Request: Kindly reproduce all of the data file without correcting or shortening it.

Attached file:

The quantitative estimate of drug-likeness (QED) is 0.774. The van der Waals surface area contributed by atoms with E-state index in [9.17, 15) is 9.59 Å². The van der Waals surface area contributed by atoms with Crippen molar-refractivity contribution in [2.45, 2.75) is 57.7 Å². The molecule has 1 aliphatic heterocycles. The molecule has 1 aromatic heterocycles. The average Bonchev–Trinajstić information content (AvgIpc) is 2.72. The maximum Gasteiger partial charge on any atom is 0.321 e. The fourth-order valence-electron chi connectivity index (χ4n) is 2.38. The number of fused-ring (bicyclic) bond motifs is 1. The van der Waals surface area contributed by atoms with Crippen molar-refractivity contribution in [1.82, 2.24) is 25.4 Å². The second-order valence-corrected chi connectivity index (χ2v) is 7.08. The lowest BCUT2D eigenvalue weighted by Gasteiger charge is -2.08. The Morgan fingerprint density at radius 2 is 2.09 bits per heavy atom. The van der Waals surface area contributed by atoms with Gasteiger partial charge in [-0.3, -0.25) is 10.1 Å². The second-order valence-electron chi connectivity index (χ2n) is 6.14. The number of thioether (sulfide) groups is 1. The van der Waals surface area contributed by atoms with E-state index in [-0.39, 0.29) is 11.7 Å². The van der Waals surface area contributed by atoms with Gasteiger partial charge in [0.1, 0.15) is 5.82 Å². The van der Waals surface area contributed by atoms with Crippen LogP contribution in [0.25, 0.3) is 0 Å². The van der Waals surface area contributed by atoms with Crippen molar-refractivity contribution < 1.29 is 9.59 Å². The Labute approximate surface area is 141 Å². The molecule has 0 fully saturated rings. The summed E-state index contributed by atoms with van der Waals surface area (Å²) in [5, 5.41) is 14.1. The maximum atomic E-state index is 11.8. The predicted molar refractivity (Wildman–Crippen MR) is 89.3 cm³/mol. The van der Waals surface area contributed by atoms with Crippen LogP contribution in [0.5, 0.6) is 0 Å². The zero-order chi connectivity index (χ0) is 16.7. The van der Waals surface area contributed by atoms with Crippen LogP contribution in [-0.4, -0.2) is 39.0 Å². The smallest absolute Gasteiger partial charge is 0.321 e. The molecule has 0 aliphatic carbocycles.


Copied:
The quantitative estimate of drug-likeness (QED) is 0.774. The van der Waals surface area contributed by atoms with E-state index in [9.17, 15) is 9.59 Å². The van der Waals surface area contributed by atoms with Crippen molar-refractivity contribution in [2.45, 2.75) is 57.7 Å². The molecule has 1 aliphatic heterocycles. The molecule has 1 aromatic heterocycles. The average Bonchev–Trinajstić information content (AvgIpc) is 2.72. The maximum Gasteiger partial charge on any atom is 0.321 e. The fourth-order valence-electron chi connectivity index (χ4n) is 2.38. The number of fused-ring (bicyclic) bond motifs is 1. The van der Waals surface area contributed by atoms with Crippen molar-refractivity contribution in [1.82, 2.24) is 25.4 Å². The second-order valence-corrected chi connectivity index (χ2v) is 7.08. The lowest BCUT2D eigenvalue weighted by Gasteiger charge is -2.08. The Morgan fingerprint density at radius 2 is 2.09 bits per heavy atom. The van der Waals surface area contributed by atoms with Gasteiger partial charge in [-0.3, -0.25) is 10.1 Å². The second-order valence-electron chi connectivity index (χ2n) is 6.14. The number of thioether (sulfide) groups is 1. The van der Waals surface area contributed by atoms with E-state index in [-0.39, 0.29) is 11.7 Å². The van der Waals surface area contributed by atoms with Gasteiger partial charge in [0.1, 0.15) is 5.82 Å². The van der Waals surface area contributed by atoms with Crippen LogP contribution in [0.25, 0.3) is 0 Å². The van der Waals surface area contributed by atoms with Crippen molar-refractivity contribution < 1.29 is 9.59 Å². The Labute approximate surface area is 141 Å². The molecule has 0 fully saturated rings. The summed E-state index contributed by atoms with van der Waals surface area (Å²) in [5, 5.41) is 14.1. The maximum atomic E-state index is 11.8. The predicted molar refractivity (Wildman–Crippen MR) is 89.3 cm³/mol. The van der Waals surface area contributed by atoms with Crippen LogP contribution in [0.5, 0.6) is 0 Å². The zero-order chi connectivity index (χ0) is 16.7. The van der Waals surface area contributed by atoms with Crippen LogP contribution in [-0.4, -0.2) is 39.0 Å². The smallest absolute Gasteiger partial charge is 0.321 e. The molecule has 0 aliphatic carbocycles.